Jeremy Clarkson says that signing up to make a Top Gear-style motoring show with Amazon Prime has made him "feel like I've climbed out of a biplane and into a spaceship". But what will the new car show be like?
The 55-year-old presenter and journalist has said that he is looking forward to a "liberating" new chapter in his career after the BBC dropped him for punching a producer who failed to provide him with a hot dinner.
For his part, Clarkson's co-star Richard Hammond said: "Amazon? Oh yes. I have already been there. I got bitten by a bullet ant."
James May added: "We have become part of the new age of smart TV. Ironic, isn't it?"
Just how similar to Top Gear will the new show be? Amazon is staying tight-lipped, but some clues came last week from former Top Gear executive producer Andy Wilman.
According to Motor Authority, Wilman was "the brains behind much of the style and humour of Top Gear". Clarkson's long-time collaborator Wilman left the BBC in solidarity with his old friend and Hollywood Reporter confirms he will be part of the new Amazon show.
Wilman said the new show will retain Top Gear's mix of studio segments and "international escapades" but would have a "new look, new elements, new home … lots of newness".
He said that Amazon had commissioned three seasons with 12 episodes, each roughly an hour long. But he suggested that, unlike other high-profile shows made for online streaming, the new programme would not be released all in one go.
Instead, it will keep to a weekly episode structure, like Top Gear. "We're a one trick pony," Wilman joked. "I wouldn't watch 12 episodes in a row."There has been speculation that the show could be more spectacular than Top Gear because Amazon will spend more money on it than the cash-strapped BBC. Wilman confirmed that he was looking at a "really good budget" and said that one of the reasons for signing with Amazon was "the money".
The deal is thought to be costing Amazon £160m, though only a part of that will be spent on production.
In one major respect at least, the new show will be identical: Clarkson will be joined at Amazon by his Top Gear co-hosts Richard Hammond and James May. Top Gear fans can expect the trio to continue their unique brand of banter in the new show.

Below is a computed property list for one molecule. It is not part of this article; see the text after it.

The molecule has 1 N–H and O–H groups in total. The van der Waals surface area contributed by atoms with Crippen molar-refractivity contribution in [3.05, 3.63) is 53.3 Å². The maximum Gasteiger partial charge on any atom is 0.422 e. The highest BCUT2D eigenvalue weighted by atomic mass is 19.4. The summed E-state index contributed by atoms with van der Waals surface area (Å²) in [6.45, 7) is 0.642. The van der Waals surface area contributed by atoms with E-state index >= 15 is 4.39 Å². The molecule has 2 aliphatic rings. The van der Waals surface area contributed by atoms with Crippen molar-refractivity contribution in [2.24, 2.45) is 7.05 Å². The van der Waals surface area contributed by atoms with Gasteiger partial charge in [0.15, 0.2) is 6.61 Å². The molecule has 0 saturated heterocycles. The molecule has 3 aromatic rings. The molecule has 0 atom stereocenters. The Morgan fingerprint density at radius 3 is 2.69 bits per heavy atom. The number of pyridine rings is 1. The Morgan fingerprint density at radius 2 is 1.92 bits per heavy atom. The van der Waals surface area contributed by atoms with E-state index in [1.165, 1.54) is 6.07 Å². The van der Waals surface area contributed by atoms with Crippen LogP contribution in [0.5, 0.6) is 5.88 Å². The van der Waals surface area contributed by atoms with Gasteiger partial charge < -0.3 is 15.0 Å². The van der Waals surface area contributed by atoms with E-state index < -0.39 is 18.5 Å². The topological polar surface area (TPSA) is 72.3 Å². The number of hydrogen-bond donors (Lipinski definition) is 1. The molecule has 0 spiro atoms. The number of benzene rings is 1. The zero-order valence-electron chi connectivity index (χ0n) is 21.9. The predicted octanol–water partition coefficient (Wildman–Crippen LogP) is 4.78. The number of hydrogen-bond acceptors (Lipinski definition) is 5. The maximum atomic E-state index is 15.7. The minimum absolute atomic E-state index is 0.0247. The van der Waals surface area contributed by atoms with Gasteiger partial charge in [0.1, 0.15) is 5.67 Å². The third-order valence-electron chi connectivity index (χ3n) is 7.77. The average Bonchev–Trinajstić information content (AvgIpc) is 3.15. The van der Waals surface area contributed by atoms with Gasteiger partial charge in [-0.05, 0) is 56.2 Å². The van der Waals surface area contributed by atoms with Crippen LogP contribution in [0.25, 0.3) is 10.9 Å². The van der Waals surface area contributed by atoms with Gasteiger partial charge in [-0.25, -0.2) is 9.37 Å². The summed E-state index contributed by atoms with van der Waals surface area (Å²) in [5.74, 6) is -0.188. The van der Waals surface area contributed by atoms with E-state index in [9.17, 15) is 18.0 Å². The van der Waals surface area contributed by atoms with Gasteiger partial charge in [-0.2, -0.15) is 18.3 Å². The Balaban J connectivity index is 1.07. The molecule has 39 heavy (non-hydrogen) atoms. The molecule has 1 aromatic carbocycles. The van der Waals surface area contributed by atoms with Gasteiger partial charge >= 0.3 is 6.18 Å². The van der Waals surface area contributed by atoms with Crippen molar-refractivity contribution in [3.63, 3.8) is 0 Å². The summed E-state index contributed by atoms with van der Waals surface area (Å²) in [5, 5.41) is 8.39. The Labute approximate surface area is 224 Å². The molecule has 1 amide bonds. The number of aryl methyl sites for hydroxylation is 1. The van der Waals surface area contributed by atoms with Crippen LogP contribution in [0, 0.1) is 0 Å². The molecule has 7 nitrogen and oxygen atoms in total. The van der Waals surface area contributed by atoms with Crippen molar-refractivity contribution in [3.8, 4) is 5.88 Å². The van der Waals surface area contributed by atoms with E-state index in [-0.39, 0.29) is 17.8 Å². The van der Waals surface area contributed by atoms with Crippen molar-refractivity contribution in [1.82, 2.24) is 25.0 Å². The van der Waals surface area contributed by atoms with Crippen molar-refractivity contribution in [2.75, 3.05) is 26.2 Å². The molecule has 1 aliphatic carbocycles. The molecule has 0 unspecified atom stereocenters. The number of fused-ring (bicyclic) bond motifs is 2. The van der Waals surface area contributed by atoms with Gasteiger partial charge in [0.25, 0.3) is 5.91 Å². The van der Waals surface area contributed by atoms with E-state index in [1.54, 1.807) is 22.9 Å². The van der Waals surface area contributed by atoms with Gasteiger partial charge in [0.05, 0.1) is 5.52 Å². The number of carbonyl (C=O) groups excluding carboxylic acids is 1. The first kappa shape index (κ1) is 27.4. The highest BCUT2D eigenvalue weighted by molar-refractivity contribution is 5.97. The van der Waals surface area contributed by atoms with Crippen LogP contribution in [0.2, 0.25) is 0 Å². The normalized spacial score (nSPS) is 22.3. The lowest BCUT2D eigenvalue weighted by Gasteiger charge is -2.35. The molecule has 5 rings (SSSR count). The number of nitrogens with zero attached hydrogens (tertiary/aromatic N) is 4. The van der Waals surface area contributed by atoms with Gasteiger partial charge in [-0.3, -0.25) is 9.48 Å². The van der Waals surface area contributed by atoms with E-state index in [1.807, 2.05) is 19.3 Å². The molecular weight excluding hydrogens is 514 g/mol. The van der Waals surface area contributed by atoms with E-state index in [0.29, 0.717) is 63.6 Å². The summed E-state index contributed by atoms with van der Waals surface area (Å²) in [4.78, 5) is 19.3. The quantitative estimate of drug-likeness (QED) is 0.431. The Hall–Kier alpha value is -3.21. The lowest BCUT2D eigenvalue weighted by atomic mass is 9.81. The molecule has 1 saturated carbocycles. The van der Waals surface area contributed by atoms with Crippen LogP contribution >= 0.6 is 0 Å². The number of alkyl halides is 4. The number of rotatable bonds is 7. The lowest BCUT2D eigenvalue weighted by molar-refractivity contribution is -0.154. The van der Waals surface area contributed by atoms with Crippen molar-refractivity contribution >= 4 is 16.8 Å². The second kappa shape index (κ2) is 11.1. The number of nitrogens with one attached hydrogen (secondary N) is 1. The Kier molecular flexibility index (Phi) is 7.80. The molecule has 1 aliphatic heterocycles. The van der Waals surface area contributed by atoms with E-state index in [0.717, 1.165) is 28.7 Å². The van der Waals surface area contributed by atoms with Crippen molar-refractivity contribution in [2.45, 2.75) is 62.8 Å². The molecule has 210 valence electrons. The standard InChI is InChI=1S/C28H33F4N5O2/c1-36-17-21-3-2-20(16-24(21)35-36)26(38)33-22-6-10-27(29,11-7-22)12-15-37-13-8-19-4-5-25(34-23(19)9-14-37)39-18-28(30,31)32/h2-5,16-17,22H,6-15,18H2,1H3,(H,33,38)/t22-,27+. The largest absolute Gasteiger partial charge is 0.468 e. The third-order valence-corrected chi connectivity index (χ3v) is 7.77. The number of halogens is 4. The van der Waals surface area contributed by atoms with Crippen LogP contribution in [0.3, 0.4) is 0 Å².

Non-fans might be wondering if Clarkson will continue to court controversy in his new job, with further references to "lazy Mexicans" and "slopes". Launching the show in LA this week, Amazon Studios director Roy Price dodged the issue, the BBC reports.
Asked at the event if he would be setting ground rules for Clarkson's use of "language and slurs", Price said he preferred "not to think a lot about it" and would not comment on "details of our discussions or contracts".
One thing fans may be able to look forward to is more of Clarkson's startling on-screen honesty.
Earlier this week, the 55-year-old presenter retweeted a tweet from @TheLADBible featuring an excerpt from an old episode of Top Gear in which Clarkson explained why he feels affection for the Porsche 928, despite Hammond and May telling him that it is a "dull" car.
Clarkson explained that in 1994 he was living in London and got a call one night from his mother telling him that his dad was very ill in a hospital in Sheffield and that he should get there as quickly as he could.
"I had just taken the chicken out of the oven and I thought 'well I'll take that for my mum because she won't have eaten'", he said.
"I ran outside and had the 928 on test that week. And when I arrived in Sheffield, the chicken was still warm and my dad was still alive.
"And the truth is, if I hadn't been driving a car that could sit quite happily at 170 miles per hour, I wouldn't have had the opportunity to say goodbye to my dad.
"So as far as I am concerned the 928 is alright."